The signal processor 24 may be contained within and be part of the interferometer 14, or may be a separate unit that receives data from the interferometer 14. The signal processor 24 may also be selected by one skilled in the art, as long as it has the capability to differentiate the phase modulation of different laser beams. Preferably, the signal processor 24 also calculates acoustic pressure on the structure 12 based upon the optical phase modulation differences as described herein.
In this embodiment of the invention, the retro-reflective material 10 is adhered to the acoustically transparent material 36, which, as described above, is adhered to the outer hull 34, for which the sensor is employed to obtain acoustic pressure data. The laser interferometer 14, including receiving optics 22 and signal processor 24, is placed so that acoustic signals from the transducer 38 do not interfere with operation of the present invention. Examples of such placement locations include to the sides, above, or under the transducer 38. The acoustic sensor operates in this embodiment as described above, however, the acoustically transparent material 36 vibrates in conjunction with the outer hull 34 and the reflective material. Thus, the optical sensors are transparent to any resident ceramic acoustic transducers. Alternatively, pressure release hull structures 12 may be coated with the reflective material 10. One example of a pressure release hull structure 12 is a hull structure 12 with an area filled with gas 40 on the side of the hull structure 12 opposite the reflective material 10. This will increase the measurable surface velocity, improving laser sensor performance.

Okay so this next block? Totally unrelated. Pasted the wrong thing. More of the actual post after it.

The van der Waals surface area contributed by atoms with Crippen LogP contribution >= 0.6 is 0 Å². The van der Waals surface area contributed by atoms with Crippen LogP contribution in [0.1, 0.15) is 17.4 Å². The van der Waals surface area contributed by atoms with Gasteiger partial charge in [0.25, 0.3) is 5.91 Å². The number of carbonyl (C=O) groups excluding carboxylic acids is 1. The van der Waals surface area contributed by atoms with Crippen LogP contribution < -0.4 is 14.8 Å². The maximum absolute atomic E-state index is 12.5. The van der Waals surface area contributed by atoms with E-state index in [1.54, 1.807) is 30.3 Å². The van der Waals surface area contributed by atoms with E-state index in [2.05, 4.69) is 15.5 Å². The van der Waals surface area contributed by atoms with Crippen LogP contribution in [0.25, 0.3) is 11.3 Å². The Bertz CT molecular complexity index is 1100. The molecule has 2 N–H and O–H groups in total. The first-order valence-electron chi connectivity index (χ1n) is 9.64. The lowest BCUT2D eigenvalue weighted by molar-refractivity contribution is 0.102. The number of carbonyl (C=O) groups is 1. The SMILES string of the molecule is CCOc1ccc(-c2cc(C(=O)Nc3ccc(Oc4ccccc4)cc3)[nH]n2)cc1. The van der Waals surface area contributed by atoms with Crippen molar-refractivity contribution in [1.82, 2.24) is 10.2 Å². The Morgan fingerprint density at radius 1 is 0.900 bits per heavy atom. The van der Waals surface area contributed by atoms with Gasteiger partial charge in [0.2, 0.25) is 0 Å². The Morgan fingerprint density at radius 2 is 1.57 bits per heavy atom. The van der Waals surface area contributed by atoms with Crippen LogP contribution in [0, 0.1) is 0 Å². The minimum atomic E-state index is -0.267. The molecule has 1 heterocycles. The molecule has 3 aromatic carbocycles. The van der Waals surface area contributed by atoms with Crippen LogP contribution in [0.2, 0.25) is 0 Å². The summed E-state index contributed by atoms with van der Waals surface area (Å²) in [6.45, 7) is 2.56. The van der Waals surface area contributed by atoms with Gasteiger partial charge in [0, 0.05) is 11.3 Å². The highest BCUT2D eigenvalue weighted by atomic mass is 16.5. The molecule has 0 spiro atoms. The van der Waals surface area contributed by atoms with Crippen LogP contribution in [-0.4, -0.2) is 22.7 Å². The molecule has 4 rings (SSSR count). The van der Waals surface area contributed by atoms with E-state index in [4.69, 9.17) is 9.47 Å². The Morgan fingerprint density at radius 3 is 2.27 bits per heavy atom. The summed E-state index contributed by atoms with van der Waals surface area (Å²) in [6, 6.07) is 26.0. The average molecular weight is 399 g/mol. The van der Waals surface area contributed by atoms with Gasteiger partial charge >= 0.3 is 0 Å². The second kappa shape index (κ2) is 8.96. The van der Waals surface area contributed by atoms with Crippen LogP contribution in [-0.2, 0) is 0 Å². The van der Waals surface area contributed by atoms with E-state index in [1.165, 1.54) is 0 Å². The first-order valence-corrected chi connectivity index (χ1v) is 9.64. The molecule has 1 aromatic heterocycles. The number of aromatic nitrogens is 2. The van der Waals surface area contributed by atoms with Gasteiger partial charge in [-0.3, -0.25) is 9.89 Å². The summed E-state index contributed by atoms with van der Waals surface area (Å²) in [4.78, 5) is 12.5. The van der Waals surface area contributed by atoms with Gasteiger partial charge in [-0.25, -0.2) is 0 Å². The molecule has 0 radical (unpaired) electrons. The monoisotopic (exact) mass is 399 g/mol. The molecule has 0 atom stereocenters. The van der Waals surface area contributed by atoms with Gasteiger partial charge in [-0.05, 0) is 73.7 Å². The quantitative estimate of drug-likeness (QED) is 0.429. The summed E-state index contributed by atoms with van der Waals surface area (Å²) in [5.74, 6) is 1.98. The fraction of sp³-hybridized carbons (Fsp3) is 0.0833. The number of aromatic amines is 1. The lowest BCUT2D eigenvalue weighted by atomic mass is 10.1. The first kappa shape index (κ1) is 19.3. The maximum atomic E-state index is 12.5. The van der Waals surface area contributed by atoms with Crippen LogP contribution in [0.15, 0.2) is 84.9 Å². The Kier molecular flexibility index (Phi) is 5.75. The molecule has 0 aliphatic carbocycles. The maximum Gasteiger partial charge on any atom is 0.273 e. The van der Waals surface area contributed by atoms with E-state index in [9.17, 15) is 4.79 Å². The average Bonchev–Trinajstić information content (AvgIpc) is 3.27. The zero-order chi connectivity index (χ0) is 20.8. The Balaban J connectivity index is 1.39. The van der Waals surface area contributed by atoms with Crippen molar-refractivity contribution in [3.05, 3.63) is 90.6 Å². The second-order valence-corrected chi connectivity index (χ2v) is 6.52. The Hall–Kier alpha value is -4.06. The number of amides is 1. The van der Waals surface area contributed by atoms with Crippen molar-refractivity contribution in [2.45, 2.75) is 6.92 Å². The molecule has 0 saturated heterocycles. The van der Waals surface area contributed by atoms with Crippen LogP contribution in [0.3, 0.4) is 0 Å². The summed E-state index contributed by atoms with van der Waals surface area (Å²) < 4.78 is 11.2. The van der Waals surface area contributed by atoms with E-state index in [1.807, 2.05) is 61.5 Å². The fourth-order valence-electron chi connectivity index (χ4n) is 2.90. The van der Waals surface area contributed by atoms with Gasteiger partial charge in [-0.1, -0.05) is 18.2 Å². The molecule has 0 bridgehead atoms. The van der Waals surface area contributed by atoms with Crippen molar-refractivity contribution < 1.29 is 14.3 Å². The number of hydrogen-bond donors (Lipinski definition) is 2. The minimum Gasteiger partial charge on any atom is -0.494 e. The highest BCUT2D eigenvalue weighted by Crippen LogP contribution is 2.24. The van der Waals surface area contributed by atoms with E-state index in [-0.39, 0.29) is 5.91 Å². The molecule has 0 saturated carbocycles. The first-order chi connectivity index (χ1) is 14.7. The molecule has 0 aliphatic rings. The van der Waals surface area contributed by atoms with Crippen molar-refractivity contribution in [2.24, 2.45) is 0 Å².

Finally, the present invention also includes a method of detecting the acoustic pressure on an underwater structure using the device described herein.